Town of Hempstead workers Ron Peterson and Javier Peralta fill...

Town of Hempstead workers Ron Peterson and Javier Peralta fill potholes on residential streets in Bellmore. (Feb. 7, 2011) Credit: Newsday / J. Conrad Williams Jr.

Hold on tight. Your ride is going to stay bumpy for awhile.

Already resembling the moon's surface in many areas, Long Island's roadways will become further ravaged by potholes in the coming days, thanks to the unsteady temperatures, officials said.

Potholes form in asphalt roads when water seeps into crevices, freezes, then thaws out. The cycle of expanding and contracting in the asphalt causes it to break up.

The mild temperatures in the 40s Sunday and Monday caused a lot of thawing, officials said. But freezing temperatures Tuesday, when it will drop to 13 degrees overnight, will cause standing water to refreeze. The next round of melting should come on Friday, said Joe Pollina, meteorologist with the National Weather Service in Upton.

"It's about the worst possible conditions [for potholes]," said Eileen Peters, spokeswoman for the state Department of Transportation, which, she added, is "bracing" for many more roadway craters.

Following a story in Newsday Monday, several Long Islanders spoke up about some of the most gaping chasms.

Bradford Turnow, of Center Moriches, wrote Newsday about the "huge" potholes on Wading River Road. "Some are so big you can lose an entire tire in them," Turnow wrote.

Monica Klein, 45, a lifelong Long Island resident, who has lived in Deer Park for the past 10 years, drives to work on Colonial Springs Road between Little East Neck Road and Pinelawn Road in Melville.

"I understand what the officials are saying, but our cars are going to hell," Klein said. "I feel like I'm driving on the moon . . . Some guy was just coming into my lane because he wanted to avoid the potholes on Colonial Springs Road. . . . Something has to be done."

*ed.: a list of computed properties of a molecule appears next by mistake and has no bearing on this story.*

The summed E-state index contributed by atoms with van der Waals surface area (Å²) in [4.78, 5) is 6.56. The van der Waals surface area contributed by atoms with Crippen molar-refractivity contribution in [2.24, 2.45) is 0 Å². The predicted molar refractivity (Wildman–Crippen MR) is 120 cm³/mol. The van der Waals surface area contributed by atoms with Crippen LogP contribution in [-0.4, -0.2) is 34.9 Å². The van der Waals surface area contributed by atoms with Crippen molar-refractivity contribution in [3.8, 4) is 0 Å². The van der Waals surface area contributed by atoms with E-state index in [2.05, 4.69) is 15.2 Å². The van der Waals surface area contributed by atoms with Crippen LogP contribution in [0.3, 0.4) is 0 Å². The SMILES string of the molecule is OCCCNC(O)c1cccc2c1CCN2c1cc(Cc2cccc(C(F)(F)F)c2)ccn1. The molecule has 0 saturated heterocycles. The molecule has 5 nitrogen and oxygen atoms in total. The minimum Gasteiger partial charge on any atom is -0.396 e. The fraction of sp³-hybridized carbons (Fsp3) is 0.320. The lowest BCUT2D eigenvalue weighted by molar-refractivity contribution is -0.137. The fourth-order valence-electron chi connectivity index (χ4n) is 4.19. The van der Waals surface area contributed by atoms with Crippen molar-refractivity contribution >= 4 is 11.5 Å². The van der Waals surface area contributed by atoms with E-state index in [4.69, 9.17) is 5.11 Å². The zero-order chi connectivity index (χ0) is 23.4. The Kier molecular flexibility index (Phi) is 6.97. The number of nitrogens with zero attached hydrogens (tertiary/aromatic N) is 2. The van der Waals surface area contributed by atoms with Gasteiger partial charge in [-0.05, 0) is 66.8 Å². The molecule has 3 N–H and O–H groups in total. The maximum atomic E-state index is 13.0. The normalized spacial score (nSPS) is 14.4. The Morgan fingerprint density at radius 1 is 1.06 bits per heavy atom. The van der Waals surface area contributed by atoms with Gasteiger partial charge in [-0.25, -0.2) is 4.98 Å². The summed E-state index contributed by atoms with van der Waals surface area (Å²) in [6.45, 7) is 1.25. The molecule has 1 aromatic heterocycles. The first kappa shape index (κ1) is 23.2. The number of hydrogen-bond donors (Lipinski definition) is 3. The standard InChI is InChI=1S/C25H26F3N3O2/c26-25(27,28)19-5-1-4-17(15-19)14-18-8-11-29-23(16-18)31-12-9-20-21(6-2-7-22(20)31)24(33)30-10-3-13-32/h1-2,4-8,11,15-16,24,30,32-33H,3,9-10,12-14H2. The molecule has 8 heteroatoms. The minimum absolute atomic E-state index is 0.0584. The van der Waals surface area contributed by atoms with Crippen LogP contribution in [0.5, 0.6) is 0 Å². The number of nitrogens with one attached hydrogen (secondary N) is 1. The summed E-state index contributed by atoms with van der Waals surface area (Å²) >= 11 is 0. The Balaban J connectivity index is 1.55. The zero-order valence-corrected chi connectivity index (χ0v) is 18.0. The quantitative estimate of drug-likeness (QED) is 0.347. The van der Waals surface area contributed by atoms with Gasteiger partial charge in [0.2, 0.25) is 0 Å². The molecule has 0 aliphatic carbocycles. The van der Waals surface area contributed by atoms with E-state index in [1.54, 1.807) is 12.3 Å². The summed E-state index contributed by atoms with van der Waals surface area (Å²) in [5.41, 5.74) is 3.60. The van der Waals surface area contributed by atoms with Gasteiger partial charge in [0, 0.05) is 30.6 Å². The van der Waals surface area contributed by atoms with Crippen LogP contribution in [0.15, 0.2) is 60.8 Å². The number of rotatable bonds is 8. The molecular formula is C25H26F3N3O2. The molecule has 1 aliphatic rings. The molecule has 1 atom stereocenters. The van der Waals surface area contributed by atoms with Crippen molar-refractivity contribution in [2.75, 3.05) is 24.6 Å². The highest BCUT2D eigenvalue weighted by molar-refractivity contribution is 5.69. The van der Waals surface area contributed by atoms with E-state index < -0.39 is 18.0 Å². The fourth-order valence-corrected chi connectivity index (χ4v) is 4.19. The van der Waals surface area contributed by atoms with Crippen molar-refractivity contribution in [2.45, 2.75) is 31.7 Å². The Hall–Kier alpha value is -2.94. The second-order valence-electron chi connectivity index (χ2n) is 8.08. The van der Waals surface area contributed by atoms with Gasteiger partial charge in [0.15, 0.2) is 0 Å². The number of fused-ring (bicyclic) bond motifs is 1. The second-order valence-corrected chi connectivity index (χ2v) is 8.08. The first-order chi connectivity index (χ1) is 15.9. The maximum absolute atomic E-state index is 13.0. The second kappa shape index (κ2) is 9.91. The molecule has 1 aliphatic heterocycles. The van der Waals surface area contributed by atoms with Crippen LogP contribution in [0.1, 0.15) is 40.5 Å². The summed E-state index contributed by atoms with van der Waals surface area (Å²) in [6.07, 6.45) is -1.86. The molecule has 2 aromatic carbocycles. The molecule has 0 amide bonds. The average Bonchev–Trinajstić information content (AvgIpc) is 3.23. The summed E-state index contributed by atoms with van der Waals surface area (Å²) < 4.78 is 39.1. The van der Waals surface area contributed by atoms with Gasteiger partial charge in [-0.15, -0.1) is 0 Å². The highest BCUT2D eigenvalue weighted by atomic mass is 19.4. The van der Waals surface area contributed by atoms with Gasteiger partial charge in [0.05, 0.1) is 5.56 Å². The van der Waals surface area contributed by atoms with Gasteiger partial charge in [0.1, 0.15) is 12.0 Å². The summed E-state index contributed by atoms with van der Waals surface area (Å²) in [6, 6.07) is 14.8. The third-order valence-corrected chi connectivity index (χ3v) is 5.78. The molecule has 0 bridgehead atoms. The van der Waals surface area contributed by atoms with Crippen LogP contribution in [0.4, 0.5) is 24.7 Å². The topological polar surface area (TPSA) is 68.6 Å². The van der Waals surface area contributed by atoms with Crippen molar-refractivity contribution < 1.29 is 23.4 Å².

Suffolk Commissioner of Public Works Gil Anderson said the county received just 30 pothole complaints calls all winter through last Friday. It received about 130 Monday.

"We were inundated," said Anderson, who added that most of the calls referenced town or state roads, not county ones.

The Town of Hempstead, which received 115 calls through Feb. 2, got 32 more Monday. Newsday incorrectly reported the number of calls through Feb. 2 in its editions Monday.

"Winter weather can be tough on area roadways. The repeated freezing and thawing along streets has left behind potholes as Mother Nature's calling card," said Hempstead Supervisor Kate Murray, who said her highway department is responding "aggressively to pothole reports and making needed repairs."

One of Hempstead's most unforgiving potholes may be on Cedar Drive at the intersection of Merrick Avenue - just across the street from Barnum Woods Elementary School in East Meadow. David Kaminsky, 24, who lives on Cedar Drive, said he saw four cars blow out tires falling into "the lake" over the weekend.

"They make a quick right onto Cedar Drive [from Merrick Avenue] and 'boom!' " he said. "There's really no way to avoid it."

With Bill Mason

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